Margaret Kaplan, former senior v-p and executive editor of Abrams Artbooks, died on February 20, of cancer. She was 91.

Kaplan joined Abrams as editor in 1964, when she was hired by Harry N. Abrams. She rose to executive positions throughout her career and was named senior v-p and executive editor at Abrams in 1984. In 2002, she became editor-at-large, and continued to develop book projects for Abrams until 2015.

During her time at Abrams, she initiated the publisher's transition from solely artbooks to illustrated books, introducing books on flower arranging, beadwork, the entertainment industry, and dozens of books about golf.

Kaplan also ran Abrams's art history textbook division, a co-venture with Prentice Hall that grew around the success of Janson's History of Art, Abrams's first million-copy seller. She worked with major museums across the country to publish their exhibition catalogs and was a mentor, champion and editor for many contemporary artists, photographers, scholars, and authors, including Wolf Kahn, Dale Chihuly, Paul Jenkins, and Lucas Samaras. She also served as an active board member of Art Table.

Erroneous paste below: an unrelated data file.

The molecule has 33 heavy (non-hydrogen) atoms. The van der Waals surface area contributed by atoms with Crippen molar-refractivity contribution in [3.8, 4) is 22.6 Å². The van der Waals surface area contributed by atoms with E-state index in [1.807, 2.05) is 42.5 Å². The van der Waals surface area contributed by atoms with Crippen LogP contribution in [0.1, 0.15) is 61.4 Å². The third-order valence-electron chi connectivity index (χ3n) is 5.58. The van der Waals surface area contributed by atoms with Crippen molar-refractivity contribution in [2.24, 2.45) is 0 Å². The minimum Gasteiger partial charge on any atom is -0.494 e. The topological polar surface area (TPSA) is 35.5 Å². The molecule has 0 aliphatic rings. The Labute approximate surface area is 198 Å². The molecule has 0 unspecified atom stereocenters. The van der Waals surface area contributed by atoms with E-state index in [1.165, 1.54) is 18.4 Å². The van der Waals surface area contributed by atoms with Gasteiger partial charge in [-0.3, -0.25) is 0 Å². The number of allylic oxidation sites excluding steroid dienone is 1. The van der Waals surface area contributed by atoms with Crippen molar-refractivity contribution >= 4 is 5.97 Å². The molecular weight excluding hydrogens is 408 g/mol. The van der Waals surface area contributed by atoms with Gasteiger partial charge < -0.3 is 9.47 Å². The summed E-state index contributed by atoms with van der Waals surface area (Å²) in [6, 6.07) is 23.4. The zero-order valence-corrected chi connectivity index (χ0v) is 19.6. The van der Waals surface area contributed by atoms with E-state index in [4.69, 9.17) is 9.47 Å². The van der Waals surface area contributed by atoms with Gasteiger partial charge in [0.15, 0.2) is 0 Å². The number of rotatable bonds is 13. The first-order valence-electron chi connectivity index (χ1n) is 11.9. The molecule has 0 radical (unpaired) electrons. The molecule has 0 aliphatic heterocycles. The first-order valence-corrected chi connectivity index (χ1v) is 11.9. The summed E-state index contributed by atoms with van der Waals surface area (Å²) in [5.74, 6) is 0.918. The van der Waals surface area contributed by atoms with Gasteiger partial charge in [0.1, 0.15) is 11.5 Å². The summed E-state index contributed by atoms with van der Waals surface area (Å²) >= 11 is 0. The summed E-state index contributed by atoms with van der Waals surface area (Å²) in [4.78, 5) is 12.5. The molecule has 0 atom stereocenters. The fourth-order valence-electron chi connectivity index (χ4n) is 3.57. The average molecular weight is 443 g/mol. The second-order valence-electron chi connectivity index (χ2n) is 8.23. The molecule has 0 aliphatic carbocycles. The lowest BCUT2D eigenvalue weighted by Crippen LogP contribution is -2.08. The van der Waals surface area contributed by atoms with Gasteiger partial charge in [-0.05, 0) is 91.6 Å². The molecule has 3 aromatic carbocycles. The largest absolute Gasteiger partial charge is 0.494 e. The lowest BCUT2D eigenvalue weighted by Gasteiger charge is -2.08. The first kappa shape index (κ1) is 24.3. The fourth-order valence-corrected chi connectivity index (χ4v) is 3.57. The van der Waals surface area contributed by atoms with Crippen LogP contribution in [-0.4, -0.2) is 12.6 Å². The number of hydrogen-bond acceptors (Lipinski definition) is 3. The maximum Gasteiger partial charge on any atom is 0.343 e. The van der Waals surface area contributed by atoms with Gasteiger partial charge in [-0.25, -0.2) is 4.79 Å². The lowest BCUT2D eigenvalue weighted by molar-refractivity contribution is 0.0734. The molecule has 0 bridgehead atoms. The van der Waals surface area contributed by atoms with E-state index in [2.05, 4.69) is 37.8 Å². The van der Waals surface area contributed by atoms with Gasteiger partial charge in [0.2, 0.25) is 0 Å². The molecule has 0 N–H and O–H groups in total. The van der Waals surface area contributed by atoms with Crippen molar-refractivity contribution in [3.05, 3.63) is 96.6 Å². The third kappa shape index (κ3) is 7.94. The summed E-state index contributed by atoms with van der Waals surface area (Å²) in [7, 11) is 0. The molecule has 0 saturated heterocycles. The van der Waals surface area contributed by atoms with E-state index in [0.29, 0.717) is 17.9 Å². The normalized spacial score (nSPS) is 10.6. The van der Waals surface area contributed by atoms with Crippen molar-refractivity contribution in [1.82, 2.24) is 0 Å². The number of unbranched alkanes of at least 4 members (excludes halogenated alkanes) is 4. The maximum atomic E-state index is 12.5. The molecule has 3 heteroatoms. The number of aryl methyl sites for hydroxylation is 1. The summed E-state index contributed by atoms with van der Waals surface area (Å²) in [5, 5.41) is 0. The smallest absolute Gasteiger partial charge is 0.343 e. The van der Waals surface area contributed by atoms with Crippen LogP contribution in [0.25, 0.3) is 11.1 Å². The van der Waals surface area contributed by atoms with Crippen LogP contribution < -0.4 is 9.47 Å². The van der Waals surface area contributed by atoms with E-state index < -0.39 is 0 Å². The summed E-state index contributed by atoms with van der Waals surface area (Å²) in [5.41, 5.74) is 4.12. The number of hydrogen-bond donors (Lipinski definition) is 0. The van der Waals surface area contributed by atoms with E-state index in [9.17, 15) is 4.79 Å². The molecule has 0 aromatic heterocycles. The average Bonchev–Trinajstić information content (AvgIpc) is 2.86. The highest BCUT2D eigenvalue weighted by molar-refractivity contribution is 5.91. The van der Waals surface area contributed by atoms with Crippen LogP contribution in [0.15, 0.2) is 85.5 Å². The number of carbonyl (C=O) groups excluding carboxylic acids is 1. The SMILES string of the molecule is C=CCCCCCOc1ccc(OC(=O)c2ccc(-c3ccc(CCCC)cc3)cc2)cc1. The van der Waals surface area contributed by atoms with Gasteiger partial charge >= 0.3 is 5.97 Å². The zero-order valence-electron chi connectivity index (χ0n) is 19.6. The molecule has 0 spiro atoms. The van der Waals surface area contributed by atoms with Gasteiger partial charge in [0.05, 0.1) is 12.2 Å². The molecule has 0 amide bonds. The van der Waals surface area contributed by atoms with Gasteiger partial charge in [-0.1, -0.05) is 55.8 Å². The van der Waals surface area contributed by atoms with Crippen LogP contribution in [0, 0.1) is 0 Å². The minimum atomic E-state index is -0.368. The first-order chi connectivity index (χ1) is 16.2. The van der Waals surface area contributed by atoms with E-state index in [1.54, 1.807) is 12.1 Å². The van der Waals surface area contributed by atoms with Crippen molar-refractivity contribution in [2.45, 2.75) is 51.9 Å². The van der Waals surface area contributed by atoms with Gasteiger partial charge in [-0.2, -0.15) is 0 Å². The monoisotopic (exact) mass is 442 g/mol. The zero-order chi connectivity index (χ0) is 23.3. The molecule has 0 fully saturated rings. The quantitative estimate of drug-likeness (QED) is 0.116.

Elaine Stainton, former Abrams arts editor and current Doyle Gallery executive, called Kaplan "a legend among publishing art historians." Abrams executive editor Eric Klopfer remembers her as "a pioneer, both at Abrams and within the publishing industry."

She is survived by her daughter, Maryan K. Jaross; two granddaughters and two great-grandchildren with another on the way. She was predeceased by her husband, Morris L. Kaplan, a reporter for the New York Times.

Mourners may contribute to the Margaret L. Kaplan ’49 Scholarship Fund at Barnard College, which supports art history students.